In our previous work, a common-path digital holographic microscopy based on a beam displacer unit was proposed for quantitative and dynamic phase imaging of biological cells [17]. This implementation reduces the system requirement for the light source coherence, realizes the convenient adjustment of the light beams and achieves an excellent temporal stability. However, its hologram reconstruction algorithms are often time consuming for obtaining satisfactory complex amplitude information of the specimen, which usually has certain requirements for computer hardware and need complicated tuning of user-defined parameters, such as the reconstruction distance, area and position in the frequency domain, etc. It is necessary to develop a new holographic reconstruction algorithm to improve the efficiency of common-path digital holographic microscopy.

In recent years, deep learning technology has developed rapidly, and very significant achievements have been made in areas such as autonomous driving, natural language processing, computer vision and many more. Currently, deep learning has also made remarkable achievements in computational imaging, and it has already been applied to various important tasks in coherent imaging, such as phase unwrapping [18], phase recovery [19–22], holograms reconstruction [23–27], and so on.

In this paper, an optimized structural convolution neural network PhaseNet is proposed for the reconstruction of digital holograms, and a deep learning-based holographic microscope (DLHM) using PhaseNet is implemented for quantitative phase imaging. Living mouse osteoblastic cells are quantitatively measured to demonstrate the capability and applicability of the system.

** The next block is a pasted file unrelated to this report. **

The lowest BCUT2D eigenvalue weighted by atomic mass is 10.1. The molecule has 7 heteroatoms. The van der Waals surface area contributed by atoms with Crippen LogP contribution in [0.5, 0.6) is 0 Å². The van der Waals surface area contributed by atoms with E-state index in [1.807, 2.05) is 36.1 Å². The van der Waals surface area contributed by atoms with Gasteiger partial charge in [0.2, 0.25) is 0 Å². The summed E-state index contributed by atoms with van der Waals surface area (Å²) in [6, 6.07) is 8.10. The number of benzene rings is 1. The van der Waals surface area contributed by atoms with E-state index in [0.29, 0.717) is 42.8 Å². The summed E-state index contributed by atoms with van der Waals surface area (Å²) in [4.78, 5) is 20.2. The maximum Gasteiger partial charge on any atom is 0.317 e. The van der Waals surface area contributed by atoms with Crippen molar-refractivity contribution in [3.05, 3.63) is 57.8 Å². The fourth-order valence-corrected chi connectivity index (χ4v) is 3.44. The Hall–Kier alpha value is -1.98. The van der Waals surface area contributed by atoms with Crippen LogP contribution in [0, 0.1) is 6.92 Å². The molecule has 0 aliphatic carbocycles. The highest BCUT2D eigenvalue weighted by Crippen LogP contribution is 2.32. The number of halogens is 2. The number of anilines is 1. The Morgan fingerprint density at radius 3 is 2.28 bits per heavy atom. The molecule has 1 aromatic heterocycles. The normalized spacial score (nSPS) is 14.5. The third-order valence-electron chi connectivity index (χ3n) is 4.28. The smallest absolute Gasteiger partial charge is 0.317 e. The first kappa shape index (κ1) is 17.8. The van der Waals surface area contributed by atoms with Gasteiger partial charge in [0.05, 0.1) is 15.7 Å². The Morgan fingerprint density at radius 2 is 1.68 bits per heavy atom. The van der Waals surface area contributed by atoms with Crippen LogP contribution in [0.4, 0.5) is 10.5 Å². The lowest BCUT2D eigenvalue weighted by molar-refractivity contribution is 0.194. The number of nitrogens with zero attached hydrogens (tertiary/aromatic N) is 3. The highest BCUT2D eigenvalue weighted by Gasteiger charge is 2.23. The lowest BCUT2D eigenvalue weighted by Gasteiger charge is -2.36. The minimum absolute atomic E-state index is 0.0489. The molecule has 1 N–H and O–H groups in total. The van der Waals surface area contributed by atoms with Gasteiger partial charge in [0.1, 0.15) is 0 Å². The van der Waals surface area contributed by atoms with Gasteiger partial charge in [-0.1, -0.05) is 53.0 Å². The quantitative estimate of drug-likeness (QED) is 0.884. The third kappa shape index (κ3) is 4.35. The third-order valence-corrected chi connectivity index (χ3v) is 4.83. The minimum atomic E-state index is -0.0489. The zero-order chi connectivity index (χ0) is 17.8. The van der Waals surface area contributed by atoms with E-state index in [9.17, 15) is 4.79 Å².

## Methods

Suppose the intensity of the recorded digital hologram in DHM is *I* (*x*,*y*), the complex amplitude of the object light field *U* (*ξ*,*η*) can be numerically reconstructed by using the scalar diffraction theory,

where *R* (*x*,*y*) is the reconstruction reference light field and *g* (*ξ*,*η*; *x*,*y*) is the impulse response function [28–30].

The hologram is usually reconstructed using convolution algorithm, corresponding reconstructed object light field *U* (*ξ*, *η*) can be expressed as

where FFT and IFFT represent the Fourier and inverse Fourier transform operations, respectively.

And then, the intensity and phase information of the specimen can be calculated subsequently by

and

where Re and Im represent the real and imaginary parts of the object light field, respectively. Further by eliminating the 2*π* ambiguity due to the argument operation, the true phase information of the original object wavefield can be obtained.

After the object beam passes through the biological specimen, the optical path difference ΔOPD will be introduced due to the phase difference Δ*φ* and the difference of refractive index (RI) between the cells and the culture medium, which is dependent on the laser wavelength *λ*, the RI of the surrounding medium *n*_{medium}, the cell thickness *d* and integral mean RI *n*_{specimen}. Therefore, the ΔOPD can be calculated as

The ΔOPD is an integral effect of the optical path along the optical axis. Different parts of the cell have different RI resulting in different ΔOPD. Thus, in a certain sense, the ΔOPD represents the thickness of the cell.

## Deep Learning-Based Holographic Microscope